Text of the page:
After meeting up with a friend from college tonight, I have college people on my mind. This friend mentioned, “I think you just knew more people than I did,” (I might have edited that for improved grammar, but I really don’t remember.) an idea that seems almost crazy, seeing as how he spent the full time on campus, but I only spent about half of my shortened college career on campus. And I was placed in the introvert section of my freshman dorm… I think I was the only one who knew everyone in my hall that year.
One person in particular has come to mind as I mingle in this thought of meeting so many people: my reasonable crush. Certainly, I had more than one little crush in college, but there was one who didn’t seem to have anything like a big red flag, when it came to the idea of practicality of the crush. It wasn’t like I ever intended to do anything about the crush, but he was the only one who might actually have agreed to go on a date with me, had I somehow found myself asking him.
I don’t recall the absolute first time we met, but the first time we really had a one-on-one was at a regular college party. I had gone over with some girls from my hall – we’d all ridden in one girl’s car together. No one expected me to stay long at the party, but I usually went to the party for a little bit, chatted, danced, hung out, went home, and then went back to the party to pick up the girls whenever they were finished for the night. On this particular night, nothing was different. I was alcohol-free and dancing near a corner, I believe (more out of avoiding having alcohol spilled on me and drunk guys trying to rub up on me, than out of an attempt to isolate myself). And, somehow, I found myself talking with this guy.
He was cute in his drunken efforts to flirt and be sweet, though the fact that the efforts were drunken gave him no real chance of anything other than talking a bit with me. Afterward, at least one of the girls commented on how he wouldn’t leave me alone at the party, we talked for so long. I enjoyed the attention, but the drunken lining was not to my taste, so I considered little on the matter. I was just talking to a guy half out of his wits, and he was nice. And that was it. I don’t remember when my crush began with him, if it was before or a while after this experience, but I never accept drunken thoughts as forms of true, desired communication, so his “interest” was easily disregarded. And a guy drinking at a college party usually wants sex, not a girlfriend and potential wife.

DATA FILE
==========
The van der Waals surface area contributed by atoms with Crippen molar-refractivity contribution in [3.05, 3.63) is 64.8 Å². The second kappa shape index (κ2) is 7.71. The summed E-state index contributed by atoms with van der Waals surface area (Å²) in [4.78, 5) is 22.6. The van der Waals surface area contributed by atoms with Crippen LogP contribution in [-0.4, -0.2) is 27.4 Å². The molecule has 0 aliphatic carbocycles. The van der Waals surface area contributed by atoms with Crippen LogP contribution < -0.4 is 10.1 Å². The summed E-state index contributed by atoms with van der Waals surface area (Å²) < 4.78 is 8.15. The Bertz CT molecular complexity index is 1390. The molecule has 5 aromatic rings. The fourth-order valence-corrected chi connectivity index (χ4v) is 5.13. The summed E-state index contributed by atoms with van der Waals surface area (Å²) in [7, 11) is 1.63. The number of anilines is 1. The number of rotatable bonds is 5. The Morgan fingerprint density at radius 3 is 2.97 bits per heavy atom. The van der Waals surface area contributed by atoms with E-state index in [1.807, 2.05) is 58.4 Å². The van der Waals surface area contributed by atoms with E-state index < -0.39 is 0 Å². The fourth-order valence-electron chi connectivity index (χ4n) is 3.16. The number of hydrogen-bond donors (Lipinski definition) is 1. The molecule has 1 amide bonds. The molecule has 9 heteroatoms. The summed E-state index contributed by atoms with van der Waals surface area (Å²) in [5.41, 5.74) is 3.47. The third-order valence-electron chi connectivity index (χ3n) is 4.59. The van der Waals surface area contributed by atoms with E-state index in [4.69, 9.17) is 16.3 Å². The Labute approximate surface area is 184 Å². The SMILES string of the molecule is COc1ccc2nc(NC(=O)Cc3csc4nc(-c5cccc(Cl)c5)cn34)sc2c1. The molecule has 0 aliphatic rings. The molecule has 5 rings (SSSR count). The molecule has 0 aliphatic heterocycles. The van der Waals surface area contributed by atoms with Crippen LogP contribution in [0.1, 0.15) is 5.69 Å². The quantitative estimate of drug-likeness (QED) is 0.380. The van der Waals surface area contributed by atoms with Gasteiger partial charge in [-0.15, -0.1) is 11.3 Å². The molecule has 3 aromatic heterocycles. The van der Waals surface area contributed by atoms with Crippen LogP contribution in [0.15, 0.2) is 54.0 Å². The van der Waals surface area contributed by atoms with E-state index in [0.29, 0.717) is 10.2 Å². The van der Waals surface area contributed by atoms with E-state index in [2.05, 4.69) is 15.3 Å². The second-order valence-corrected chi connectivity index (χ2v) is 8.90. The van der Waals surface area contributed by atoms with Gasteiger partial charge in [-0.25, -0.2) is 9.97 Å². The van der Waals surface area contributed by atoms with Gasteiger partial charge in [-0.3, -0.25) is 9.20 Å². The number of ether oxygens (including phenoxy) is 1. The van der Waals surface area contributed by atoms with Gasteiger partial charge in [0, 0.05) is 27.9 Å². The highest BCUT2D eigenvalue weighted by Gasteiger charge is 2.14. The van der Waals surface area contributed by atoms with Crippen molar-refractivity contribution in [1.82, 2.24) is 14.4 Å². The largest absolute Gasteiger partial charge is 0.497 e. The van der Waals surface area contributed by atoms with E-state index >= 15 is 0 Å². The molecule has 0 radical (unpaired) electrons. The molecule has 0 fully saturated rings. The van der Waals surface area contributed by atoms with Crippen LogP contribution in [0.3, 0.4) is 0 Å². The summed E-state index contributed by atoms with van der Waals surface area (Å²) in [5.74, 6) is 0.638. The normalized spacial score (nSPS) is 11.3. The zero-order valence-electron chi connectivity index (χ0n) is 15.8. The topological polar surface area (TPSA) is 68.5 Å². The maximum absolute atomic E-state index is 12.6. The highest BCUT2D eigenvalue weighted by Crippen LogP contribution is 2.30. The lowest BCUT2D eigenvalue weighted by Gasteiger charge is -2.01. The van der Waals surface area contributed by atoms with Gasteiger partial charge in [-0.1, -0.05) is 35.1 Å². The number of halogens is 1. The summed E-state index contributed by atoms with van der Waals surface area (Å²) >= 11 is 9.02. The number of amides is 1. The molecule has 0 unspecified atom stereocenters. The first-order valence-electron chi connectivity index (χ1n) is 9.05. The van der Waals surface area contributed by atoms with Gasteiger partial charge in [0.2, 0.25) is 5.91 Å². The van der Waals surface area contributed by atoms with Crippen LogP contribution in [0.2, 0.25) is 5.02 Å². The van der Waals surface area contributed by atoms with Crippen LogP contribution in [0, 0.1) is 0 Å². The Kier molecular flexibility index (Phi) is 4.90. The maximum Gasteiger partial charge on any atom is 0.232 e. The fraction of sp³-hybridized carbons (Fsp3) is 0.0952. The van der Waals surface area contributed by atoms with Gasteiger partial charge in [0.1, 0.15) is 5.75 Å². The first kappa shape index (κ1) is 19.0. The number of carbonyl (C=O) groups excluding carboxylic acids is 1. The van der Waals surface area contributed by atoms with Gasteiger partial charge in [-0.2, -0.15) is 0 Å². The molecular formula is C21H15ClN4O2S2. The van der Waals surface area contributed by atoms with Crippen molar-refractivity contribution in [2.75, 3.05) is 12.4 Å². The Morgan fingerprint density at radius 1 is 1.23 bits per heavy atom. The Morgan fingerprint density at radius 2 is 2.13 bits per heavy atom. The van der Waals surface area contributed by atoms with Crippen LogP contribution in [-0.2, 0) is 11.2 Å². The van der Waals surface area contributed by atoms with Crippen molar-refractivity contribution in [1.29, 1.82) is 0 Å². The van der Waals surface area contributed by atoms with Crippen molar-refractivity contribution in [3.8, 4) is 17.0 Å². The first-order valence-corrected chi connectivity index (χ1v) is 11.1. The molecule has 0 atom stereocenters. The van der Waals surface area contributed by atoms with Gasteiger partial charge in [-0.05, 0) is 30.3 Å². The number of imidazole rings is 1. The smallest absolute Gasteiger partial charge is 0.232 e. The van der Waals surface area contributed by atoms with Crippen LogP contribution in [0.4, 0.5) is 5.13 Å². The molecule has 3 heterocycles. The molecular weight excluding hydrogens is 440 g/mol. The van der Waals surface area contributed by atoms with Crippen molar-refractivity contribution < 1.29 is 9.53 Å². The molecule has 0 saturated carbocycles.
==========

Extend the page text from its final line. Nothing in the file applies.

But, later on, after the crush was fully settled within me, I delighted in watching him swim fabulously on the swim team, one of the cool sports at our school where everyone seemed to be just really neat people of various backgrounds.
Anyway, by the time I was visiting one of my best friends, years later, in her last semester of college (I finished college early, remember.), my crush was in full swing. My friend informed me that my crush lived in the house just over from hers. I had already envied her living in that particular old-style house near campus, and I only envied it more at this piece of information.
‘He showed up at the back door, and asked for butter once.’ (Or was it that she asked him for butter, and he asked her for eggs once? I’ll have to ask her. She might still remember.)
We both knew I was filled with teenage girl crush envy at this. I could have possibly befriended him, if I had taken longer for college, and lived in my rightfully earned place at that awesome house. But I didn’t, and so it goes.
Anyway, he’s hopefully more gorgeous than ever, working a great job, and making great money that allows him to clad himself in stunning attire. I haven’t kept up, but he’s still gorgeous in my head, and I think I’m actually nervous to look him up and find out that his health and looks didn’t improve with age since college.